Alamitos Bay Marina enters eighth phase

LONG BEACH — Boaters at Alamitos Bay Marina continue to endure a phased rebuilding process as the City Council approved another round of funding and work at the southeastern edge of Long Beach.

Council members unanimously approved an 11th amendment to the city’s contract with Bellingham Marine Industries to pay for Phase 8 of the Alamitos Bay Marina rebuild during a Sept. 22 City Council meeting.

The contract amendment adds more than $28.6 million to the rebuild budget, increasing the amount of money allocated to the project to about $96.5 million. Phase 8 is expected to cost more than $33.4 million, according to a staff report.

Council member Suzie Price, whose district includes Alamitos Bay, said the marina rebuild project has already made significant progress.

“The magnitude of this project has required the Marine Bureau to temporarily relocate boat owners during reconstruction,” Price said. “Reconstruction work has included demolition of existing wooden docks, removal of piles, dredging, installation of new piles, assembly and installation of concrete docks, upgraded utilities at the docks [and] restroom and parking lot rebuilds. To date we have completed basins 1, 4, 5 and 8. Basin 2 is planned to be completed by spring 2016 and Basin 3 will be completed by December 2017, followed by basins 6 and 7 in December 2018.”

Price added the total rebuild budget is $110 million.

Two residents questioned the price tag, claiming a nine-digit budget on marina upgrades was too high when the city could spend the money elsewhere, such as housing.

Assistant City Manager Tom Modica explained boaters are covering the cost to rebuild Alamitos Bay Marina with fees paid to the city.

“This is the marina sub-fund of the Tidelands. This is money collected by boat owners and can only be used for boat owner purposes. This is a completely restricted fund,” Modica said. “No General Fund funds were used.”

The city staff report to council members added the rebuild funding is secured through revenue bonds.

“The Series 2015 Marina Revenue Bonds are special, limited obligations of the city, secured solely by a pledge of Marina Fund revenues, primarily from monthly slip rent for boat docking. These bonds are not a debt of the city,” city staff reported. “The credit or taxing power of the city [were not] pledged in support of these bonds. Slip revenues comprise over 80 percent of total Marina Fund revenues.”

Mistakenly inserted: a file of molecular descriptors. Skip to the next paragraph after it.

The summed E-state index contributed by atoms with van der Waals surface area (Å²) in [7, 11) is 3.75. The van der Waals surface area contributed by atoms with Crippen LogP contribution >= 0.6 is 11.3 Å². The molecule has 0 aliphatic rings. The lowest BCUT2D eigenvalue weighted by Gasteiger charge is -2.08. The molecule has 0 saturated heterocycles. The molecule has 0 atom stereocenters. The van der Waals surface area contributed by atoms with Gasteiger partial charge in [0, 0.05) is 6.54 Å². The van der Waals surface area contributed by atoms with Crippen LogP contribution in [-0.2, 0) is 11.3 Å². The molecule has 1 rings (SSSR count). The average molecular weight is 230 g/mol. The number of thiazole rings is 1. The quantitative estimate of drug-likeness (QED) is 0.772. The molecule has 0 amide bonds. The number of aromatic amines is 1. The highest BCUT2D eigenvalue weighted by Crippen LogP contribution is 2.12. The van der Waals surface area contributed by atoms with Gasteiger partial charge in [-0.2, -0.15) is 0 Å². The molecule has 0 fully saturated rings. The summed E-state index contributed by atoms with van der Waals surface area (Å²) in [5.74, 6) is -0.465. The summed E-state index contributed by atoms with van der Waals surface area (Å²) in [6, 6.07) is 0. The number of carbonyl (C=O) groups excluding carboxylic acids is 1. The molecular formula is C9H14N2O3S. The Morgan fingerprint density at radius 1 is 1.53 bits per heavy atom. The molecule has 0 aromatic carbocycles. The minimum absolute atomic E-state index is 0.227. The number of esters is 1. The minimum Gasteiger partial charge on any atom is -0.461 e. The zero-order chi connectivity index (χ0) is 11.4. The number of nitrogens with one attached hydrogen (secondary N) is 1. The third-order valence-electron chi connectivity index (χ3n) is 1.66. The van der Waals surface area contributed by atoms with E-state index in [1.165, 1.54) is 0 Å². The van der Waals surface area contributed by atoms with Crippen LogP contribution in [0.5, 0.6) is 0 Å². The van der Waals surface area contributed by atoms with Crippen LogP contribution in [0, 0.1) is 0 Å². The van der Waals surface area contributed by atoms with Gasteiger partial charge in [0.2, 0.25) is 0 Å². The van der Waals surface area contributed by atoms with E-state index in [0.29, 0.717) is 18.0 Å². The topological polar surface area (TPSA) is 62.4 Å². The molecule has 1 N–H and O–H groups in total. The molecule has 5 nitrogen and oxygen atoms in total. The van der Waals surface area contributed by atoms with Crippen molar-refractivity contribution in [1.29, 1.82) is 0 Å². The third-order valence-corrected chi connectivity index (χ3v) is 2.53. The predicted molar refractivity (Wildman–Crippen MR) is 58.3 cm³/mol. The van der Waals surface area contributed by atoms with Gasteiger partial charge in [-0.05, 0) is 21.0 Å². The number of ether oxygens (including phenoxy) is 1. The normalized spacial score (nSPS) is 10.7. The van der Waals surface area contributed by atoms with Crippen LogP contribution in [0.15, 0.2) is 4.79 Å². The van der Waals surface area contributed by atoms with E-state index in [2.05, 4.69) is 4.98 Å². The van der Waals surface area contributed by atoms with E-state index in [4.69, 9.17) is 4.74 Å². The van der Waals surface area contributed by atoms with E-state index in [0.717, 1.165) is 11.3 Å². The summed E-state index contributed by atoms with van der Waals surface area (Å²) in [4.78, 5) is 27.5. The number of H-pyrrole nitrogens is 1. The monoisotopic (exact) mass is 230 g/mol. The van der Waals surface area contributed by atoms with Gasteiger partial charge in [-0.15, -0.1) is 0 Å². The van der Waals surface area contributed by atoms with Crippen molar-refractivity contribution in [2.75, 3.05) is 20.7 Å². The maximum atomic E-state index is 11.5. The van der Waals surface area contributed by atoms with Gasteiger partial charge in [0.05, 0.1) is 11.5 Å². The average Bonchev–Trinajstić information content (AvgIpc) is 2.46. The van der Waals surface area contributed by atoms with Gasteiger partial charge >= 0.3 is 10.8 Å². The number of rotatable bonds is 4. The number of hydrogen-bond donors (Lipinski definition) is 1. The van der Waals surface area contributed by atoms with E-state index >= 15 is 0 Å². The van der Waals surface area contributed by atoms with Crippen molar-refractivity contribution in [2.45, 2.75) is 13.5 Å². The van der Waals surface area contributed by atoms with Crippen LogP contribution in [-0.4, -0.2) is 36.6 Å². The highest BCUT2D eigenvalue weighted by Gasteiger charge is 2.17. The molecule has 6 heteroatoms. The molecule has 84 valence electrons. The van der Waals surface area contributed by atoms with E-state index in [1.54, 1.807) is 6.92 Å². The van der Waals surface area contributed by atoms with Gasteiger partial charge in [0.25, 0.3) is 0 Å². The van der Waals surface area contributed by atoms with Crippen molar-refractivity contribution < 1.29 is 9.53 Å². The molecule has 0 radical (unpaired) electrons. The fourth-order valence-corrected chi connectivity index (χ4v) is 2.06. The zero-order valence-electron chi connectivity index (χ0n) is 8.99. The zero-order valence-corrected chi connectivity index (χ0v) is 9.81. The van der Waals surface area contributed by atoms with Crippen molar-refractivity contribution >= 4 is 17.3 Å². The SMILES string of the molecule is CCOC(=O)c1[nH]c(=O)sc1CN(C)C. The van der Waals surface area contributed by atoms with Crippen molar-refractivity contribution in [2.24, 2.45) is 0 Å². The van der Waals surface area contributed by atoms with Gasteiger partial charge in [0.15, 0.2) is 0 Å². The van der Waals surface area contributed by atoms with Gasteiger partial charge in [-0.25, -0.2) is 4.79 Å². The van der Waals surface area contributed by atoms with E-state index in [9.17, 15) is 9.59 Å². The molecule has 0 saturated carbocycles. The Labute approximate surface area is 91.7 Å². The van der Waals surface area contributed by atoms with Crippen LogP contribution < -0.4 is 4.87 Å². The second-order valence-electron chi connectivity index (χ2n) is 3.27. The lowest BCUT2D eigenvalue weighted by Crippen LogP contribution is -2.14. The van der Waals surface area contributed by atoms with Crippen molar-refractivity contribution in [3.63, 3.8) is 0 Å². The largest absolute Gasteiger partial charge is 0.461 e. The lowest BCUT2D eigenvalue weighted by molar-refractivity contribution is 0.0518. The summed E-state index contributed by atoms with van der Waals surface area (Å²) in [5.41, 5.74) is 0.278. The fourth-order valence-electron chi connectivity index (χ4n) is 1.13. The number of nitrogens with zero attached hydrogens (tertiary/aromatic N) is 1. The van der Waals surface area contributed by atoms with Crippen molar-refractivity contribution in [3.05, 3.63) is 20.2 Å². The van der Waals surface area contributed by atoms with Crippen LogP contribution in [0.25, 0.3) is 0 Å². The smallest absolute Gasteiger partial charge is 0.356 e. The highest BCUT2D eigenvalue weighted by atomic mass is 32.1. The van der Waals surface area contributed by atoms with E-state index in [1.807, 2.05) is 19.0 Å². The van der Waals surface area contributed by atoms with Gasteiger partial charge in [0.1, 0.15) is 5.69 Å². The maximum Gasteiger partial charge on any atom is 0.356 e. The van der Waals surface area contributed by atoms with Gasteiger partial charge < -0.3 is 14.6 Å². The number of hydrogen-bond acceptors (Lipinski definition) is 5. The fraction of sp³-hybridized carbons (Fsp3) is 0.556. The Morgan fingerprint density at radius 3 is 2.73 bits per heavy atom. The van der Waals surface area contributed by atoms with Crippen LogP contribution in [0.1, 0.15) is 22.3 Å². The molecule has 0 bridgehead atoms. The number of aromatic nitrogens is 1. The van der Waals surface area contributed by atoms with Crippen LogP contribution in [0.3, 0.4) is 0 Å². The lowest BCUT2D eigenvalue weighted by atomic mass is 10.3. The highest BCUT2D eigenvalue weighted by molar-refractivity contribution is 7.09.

Slip rent fees would increase 2 percent annually to repay the bond. The 2 percent increase would yield an additional $401,000 in the 2016 fiscal year budget, city staff stated.

Phase 8 will reportedly create 30 jobs.

City staff presented a short video to council members and meeting attendees boasting work already completed.

“Boat owners all around the region thank us and are so appreciative of this process. We are way ahead of so many other marinas,” Price said after the video presentation.

The council’s action last month also included a third amendment of the city’s contract with Concept Marine Associates to manage construction of the rebuild; the amended contract is worth more than $8 million and continues through December 2019.

Alamitos Bay Marina opened in the late 1950s. Long Beach is also home to Rainbow Harbor and Shoreline marinas; Alamitos Bay Marina is the largest – and oldest – of the three boating venues.

Bellingham Marine was selected in 2010 to rebuild seven of the eight basins at Alamitos Bay Marina; Basin 2 was rebuilt separately in 2002. All 1,967 slips would be rehabilitated by the time work is completed.

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